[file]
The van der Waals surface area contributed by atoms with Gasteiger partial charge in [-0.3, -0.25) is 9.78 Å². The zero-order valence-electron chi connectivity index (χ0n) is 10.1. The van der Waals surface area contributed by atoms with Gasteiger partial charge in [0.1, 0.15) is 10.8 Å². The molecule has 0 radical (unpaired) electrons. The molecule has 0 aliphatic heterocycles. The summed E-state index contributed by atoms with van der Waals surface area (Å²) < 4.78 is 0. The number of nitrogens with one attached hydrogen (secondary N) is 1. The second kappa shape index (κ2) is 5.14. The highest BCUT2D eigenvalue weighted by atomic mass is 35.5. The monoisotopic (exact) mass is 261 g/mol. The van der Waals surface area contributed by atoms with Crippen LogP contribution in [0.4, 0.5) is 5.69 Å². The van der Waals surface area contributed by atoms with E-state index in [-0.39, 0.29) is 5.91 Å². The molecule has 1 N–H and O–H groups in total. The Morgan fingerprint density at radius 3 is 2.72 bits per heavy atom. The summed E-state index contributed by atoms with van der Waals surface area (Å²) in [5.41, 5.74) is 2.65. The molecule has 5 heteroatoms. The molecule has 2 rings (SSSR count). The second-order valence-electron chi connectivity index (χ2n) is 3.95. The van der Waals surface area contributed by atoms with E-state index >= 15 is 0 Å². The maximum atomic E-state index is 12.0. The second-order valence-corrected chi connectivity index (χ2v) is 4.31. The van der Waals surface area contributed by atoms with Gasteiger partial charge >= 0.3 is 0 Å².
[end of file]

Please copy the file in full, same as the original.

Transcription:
The van der Waals surface area contributed by atoms with Gasteiger partial charge in [-0.3, -0.25) is 9.78 Å². The zero-order valence-electron chi connectivity index (χ0n) is 10.1. The van der Waals surface area contributed by atoms with Gasteiger partial charge in [0.1, 0.15) is 10.8 Å². The molecule has 0 radical (unpaired) electrons. The molecule has 0 aliphatic heterocycles. The summed E-state index contributed by atoms with van der Waals surface area (Å²) < 4.78 is 0. The number of nitrogens with one attached hydrogen (secondary N) is 1. The second kappa shape index (κ2) is 5.14. The highest BCUT2D eigenvalue weighted by atomic mass is 35.5. The monoisotopic (exact) mass is 261 g/mol. The van der Waals surface area contributed by atoms with Crippen LogP contribution in [0.4, 0.5) is 5.69 Å². The van der Waals surface area contributed by atoms with E-state index in [-0.39, 0.29) is 5.91 Å². The molecule has 1 N–H and O–H groups in total. The Morgan fingerprint density at radius 3 is 2.72 bits per heavy atom. The summed E-state index contributed by atoms with van der Waals surface area (Å²) in [5.41, 5.74) is 2.65. The molecule has 5 heteroatoms. The molecule has 2 rings (SSSR count). The second-order valence-electron chi connectivity index (χ2n) is 3.95. The van der Waals surface area contributed by atoms with E-state index >= 15 is 0 Å². The maximum atomic E-state index is 12.0. The second-order valence-corrected chi connectivity index (χ2v) is 4.31. The van der Waals surface area contributed by atoms with Gasteiger partial charge >= 0.3 is 0 Å².